I look forward with enthusiasm to what 2014 will hold for us.  I hope it’s at least one European vacation (?)… in addition to continued happiness and growth in our personal and professional lives.  It would be lucky indeed to see the positive momentum from 2013 carry through into 2014.

With that in mind, I put together a modified, “lucky” New Year’s Day meal featuring salmon, collard greens, and roasted sweet potato.  It’s a healthy blending of foods from my Northern roots and Nick’s Southern ones.  Many New Englanders eat fish on New Year’s Day (shocker…), and I chose Alaskan salmon to reflect the courage and stamina of the fish themselves – as they battle against the current every year to spawn.  Collard greens are a traditional Southern New Year’s dish – they are green, reflecting (you guessed it) dollar bills.  As for the sweet potato, I must admit it has no symbolism that I’m aware of – but we had some, they’re good for you, and Nick loves them.  Need there be another reason?

Our 'good luck' meal certainly tasted great!

Our ‘good luck’ meal certainly tasted great!

I wish all of you the very best in 2014!  “Go confidently in the direction of your dreams.  Live the life you have imagined.” – Henry David Thoreau


Milk: It Does a Doughnut Good

Title for this post is courtesy of my husband… and you’ll see the ‘why’ momentarily!

On Saturday, we had a couple of friends (fellow Clemson alums) over to watch the Clemson / Wake Forest game, and in addition to chicken, potato salad, and green salad, I decided there could be no better time to break out my shiny new doughnut pan and my gluten free Cinnamon Sugar Doughnut mix (by Stonewall Kitchen, of course) for a yummy treat.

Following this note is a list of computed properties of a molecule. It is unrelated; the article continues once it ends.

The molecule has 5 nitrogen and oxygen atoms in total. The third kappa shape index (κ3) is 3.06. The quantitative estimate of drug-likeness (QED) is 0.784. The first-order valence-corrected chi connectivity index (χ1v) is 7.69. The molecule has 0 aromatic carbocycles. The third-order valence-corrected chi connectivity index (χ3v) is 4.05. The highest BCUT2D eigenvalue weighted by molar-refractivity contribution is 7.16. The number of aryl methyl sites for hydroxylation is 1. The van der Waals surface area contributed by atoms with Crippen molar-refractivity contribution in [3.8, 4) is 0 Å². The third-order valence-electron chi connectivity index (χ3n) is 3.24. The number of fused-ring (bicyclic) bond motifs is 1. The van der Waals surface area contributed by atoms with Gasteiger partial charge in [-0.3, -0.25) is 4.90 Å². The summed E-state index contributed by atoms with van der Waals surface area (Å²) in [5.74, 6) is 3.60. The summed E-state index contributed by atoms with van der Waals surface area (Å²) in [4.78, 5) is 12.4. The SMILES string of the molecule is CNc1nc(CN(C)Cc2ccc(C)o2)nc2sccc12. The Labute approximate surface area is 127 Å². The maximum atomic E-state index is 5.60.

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While I’m not attempting a gluten free diet, I know plenty of people who are – and I was pretty impressed by the array of gluten free foods offered by Stonewall Kitchen.  Stonewall Kitchen is a Maine-based company with a special story.  Founded by two friends, Jim Stott and Jonathan King, their company ideals reflect the best of Maine – a strong sense of community, wholesomeness, and the unspoiled, natural beauty of the state (per Stonewall Kitchen website).  They got their start at a local farmers’ market in 1991, selling out on their very first day.  This initial indication certainly proved true – today, several expansions and moves later, Stonewall Kitchen serves 6,000 wholesale accounts, has 11 retail Company Stores, a Cooking School, and is regularly recognized for its outstanding specialty food products.  Check out their website and try something – I’m sure you won’t be disappointed!

Recently, I ordered this doughnut mix and the Carolina Rub for my husband, to bring a bit of Maine to his new passion for smoking.

The recipe is very straightforward – in addition to the mix, you need only milk, one egg, and 2/3 cup of unsalted butter (1/3 cup for the doughnut mix, 1/3 cup for the topping).

Directions: Grease or spray a 12-well doughnut pan (I only had a six-well pan, luckily – as I got halfway through the recipe before realizing I’d… forgotten the milk.  That’s right, I managed to forget one of only three additional ingredients).  Preheat oven to 400 degrees.  Pour doughnut mix into a bowl, and add milk, egg (beaten), and 1/3 cup melted butter.

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Beat on medium speed about 30 seconds to combine (I did this by hand – not so fun!)

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Pipe or spoon batter into doughnut pan, filling each cup 1/2 full.  Bake 9-10 minutes, or until lightly browned.